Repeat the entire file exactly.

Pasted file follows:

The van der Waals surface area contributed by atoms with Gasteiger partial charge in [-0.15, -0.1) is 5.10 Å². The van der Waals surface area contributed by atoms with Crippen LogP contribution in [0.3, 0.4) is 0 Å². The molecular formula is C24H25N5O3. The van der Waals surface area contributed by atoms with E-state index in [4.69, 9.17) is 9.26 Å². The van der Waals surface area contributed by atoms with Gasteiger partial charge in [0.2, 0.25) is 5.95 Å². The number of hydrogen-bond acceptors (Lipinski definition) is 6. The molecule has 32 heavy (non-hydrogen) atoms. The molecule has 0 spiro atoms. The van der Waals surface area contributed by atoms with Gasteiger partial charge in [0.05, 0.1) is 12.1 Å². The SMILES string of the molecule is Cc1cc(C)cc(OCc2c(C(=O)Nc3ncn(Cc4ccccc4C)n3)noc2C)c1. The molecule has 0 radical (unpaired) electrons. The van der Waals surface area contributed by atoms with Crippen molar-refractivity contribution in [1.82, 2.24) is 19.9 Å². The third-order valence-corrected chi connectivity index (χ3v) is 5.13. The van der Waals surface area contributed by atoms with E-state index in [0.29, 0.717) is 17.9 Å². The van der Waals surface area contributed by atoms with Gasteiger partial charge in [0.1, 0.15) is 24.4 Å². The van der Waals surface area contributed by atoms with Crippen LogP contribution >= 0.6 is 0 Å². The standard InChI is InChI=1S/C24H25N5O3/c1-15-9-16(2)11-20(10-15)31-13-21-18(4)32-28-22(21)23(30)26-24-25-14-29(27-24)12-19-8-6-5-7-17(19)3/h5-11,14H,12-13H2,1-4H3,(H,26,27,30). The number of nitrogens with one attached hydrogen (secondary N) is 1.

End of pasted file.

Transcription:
The van der Waals surface area contributed by atoms with Gasteiger partial charge in [-0.15, -0.1) is 5.10 Å². The van der Waals surface area contributed by atoms with Crippen LogP contribution in [0.3, 0.4) is 0 Å². The molecular formula is C24H25N5O3. The van der Waals surface area contributed by atoms with E-state index in [4.69, 9.17) is 9.26 Å². The van der Waals surface area contributed by atoms with Gasteiger partial charge in [0.2, 0.25) is 5.95 Å². The number of hydrogen-bond acceptors (Lipinski definition) is 6. The molecule has 32 heavy (non-hydrogen) atoms. The molecule has 0 spiro atoms. The van der Waals surface area contributed by atoms with Gasteiger partial charge in [0.05, 0.1) is 12.1 Å². The SMILES string of the molecule is Cc1cc(C)cc(OCc2c(C(=O)Nc3ncn(Cc4ccccc4C)n3)noc2C)c1. The molecule has 0 radical (unpaired) electrons. The van der Waals surface area contributed by atoms with Crippen molar-refractivity contribution in [1.82, 2.24) is 19.9 Å². The third-order valence-corrected chi connectivity index (χ3v) is 5.13. The van der Waals surface area contributed by atoms with E-state index in [0.29, 0.717) is 17.9 Å². The van der Waals surface area contributed by atoms with Gasteiger partial charge in [0.1, 0.15) is 24.4 Å². The van der Waals surface area contributed by atoms with Crippen LogP contribution >= 0.6 is 0 Å². The standard InChI is InChI=1S/C24H25N5O3/c1-15-9-16(2)11-20(10-15)31-13-21-18(4)32-28-22(21)23(30)26-24-25-14-29(27-24)12-19-8-6-5-7-17(19)3/h5-11,14H,12-13H2,1-4H3,(H,26,27,30). The number of nitrogens with one attached hydrogen (secondary N) is 1.